Electrolytes comprised of a solution of lithium perchlorate and one or more tetraalkylammonium perchlorate salts in liquid sulfur dioxide are highly satisfactory for use in rechargeable lithium-sulfur dioxide cells. We have found, however, that these solutions are unstable at high lithium perchlorate and tetraalkylammonium perchlorate salt concentrations. For example, a one molal solution of tetraalkylammonium perchlorate in liquid sulfur dioxide which is saturated with lithium perchlorate typically begins to decompose about one hour after preparation. This decomposition is observed as a yellowing of the solution and the gradual separation of a precipitate. Unfortunately, this decomposition limits the utility of such electrolytes in lithium-sulfur dioxide cells.

The above-mentioned U.S. Pat. No. 3,567,515 (Maricle et al.) discloses an electrochemical cell comprising a lithium anode, a cathode, and a nonaqueous conductive liquid electrolyte which comprises sulfur dioxide. This patent also discloses that the electrolyte may contain a plethora of electrolyte salts which include lithium perchlorate, lithium halides, tetra(loweralkyl)ammonium salts of halogens, and tetraalkylammonium perchlorates. Further, the patent also discloses that mixtures of two or more electrolyte salts can be used. However, the patent fails to disclose that certain solutions which comprise lithium perchlorate and one or more tetraalkylammonium perchlorate salts dissolved in liquid sulfur dioxide are unstable. Further, the patent fails to either suggest or disclose any method to increase the stability of such solutions.

SUMMARY OF THE INVENTION

The present invention is directed to the discovery that the stability of solutions which are comprised of lithium perchlorate and at least one tetraalkylammonium perchlorate dissolved in liquid sulfur dioxide can be improved by the addition of a stabilizer. Suitable stabilizers consist of at least one material selected from the group consisting of iodine, bromine, chlorine, iodide salts, bromide salts and chloride salts.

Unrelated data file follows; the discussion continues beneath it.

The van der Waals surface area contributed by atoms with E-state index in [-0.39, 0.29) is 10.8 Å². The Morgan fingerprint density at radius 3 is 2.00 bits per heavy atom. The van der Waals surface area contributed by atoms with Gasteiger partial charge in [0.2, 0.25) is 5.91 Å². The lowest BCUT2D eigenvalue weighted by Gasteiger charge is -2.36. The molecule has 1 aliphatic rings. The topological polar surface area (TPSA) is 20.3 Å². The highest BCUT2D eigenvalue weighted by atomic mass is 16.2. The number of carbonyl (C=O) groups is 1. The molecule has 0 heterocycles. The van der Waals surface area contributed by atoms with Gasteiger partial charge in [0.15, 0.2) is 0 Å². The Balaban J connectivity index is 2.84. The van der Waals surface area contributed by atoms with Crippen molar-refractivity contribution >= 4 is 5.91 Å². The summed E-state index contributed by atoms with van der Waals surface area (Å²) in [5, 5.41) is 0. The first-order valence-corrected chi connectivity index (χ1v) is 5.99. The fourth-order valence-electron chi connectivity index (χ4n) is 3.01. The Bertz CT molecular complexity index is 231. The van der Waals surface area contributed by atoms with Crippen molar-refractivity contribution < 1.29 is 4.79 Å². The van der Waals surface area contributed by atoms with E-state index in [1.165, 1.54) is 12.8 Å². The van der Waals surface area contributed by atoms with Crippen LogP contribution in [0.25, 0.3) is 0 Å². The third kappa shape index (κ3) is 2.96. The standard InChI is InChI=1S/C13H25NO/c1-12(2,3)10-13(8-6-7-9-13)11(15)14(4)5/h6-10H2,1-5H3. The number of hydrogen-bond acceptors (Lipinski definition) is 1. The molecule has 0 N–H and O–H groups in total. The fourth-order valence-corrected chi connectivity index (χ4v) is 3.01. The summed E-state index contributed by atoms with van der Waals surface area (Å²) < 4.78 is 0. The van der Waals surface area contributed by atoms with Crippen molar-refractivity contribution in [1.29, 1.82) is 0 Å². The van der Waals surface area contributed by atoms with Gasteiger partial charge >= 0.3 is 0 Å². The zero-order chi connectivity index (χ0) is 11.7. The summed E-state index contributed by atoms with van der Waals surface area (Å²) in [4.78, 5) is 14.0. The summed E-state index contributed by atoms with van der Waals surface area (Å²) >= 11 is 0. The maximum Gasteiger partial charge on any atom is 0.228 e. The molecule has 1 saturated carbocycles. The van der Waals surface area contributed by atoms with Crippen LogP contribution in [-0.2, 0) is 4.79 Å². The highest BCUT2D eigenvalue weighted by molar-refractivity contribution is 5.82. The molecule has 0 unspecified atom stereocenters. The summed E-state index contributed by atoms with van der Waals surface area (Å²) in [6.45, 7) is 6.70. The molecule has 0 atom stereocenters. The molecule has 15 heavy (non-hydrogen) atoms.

One embodiment of the invention is a method for stabilizing a nonaqueous conductive liquid, said liquid comprising a solution of lithium perchlorate and at least one tetraalkylammonium perchlorate salt in liquid sulfur dioxide, which comprises adding to said liquid a minor amount of a stabilizer which consists of at least one material selected from the group consisting of iodine, bromine, chlorine, iodide salts, bromide salts and chloride salts, wherein said solution is substantially saturated in lithium perchlorate, the tetraalkylammonium perchlorate salt concentration is at least about 0.1 molal, and the amount of said stabilizer is effective to increase the stability of said liquid.

Another embodiment of the invention is a nonaqueous conductive liquid which comprises a solution of lithium perchlorate, at least one tetraalkylammonium perchlorate salt and a stabilizer in liquid sulfur dioxide, wherein said stabilizer consists of at least one material selected from the group consisting of iodine, bromine, chlorine, iodide salts, bromide salts and chloride salts, and wherein said solution is substantially saturated in lithium perchlorate, the tetraalkylammonium perchlorate salt concentration is at least about 0.1 molal, and the amount of said stabilizer is in the range from about 5 ppm to about 5000 ppm.

A further embodiment of the invention is an electrochemical cell comprising in combination: (a) a lithium anode; (b) a cathode; and (c) a nonaqueous conductive liquid electrolyte which comprises a solution of lithium perchlorate, at least one tetraalkylammonium perchlorate salt and a stabilizer in liquid sulfur dioxide, wherein said stabilizer consists of at least one material selected from the group consisting of iodine, bromine, chlorine, iodide salts, bromide salts and chloride salts, and wherein said solution is substantially saturated in lithium perchlorate, the tetraalkylammonium perchlorate salt concentration is at least about 0.1 molal, and the amount of said stabilizer is in the range from about 5 ppm to about 5000 ppm.

An object of the invention is to provide an improved electrochemical cell.

Another object of the invention is to provide an improved electrolyte for use in lithium-sulfur dioxide electrochemical cells.

Another object of the invention is to provide an electrolyte for use in lithium-sulfur dioxide electrochemical cells which is of increased stability.

A further object of the invention is to provide a method for stabilizing sulfur dioxide solutions of lithium perchlorate and at least one tetraalkylammonium perchlorate salt.

DETAILED DESCRIPTION OF THE INVENTION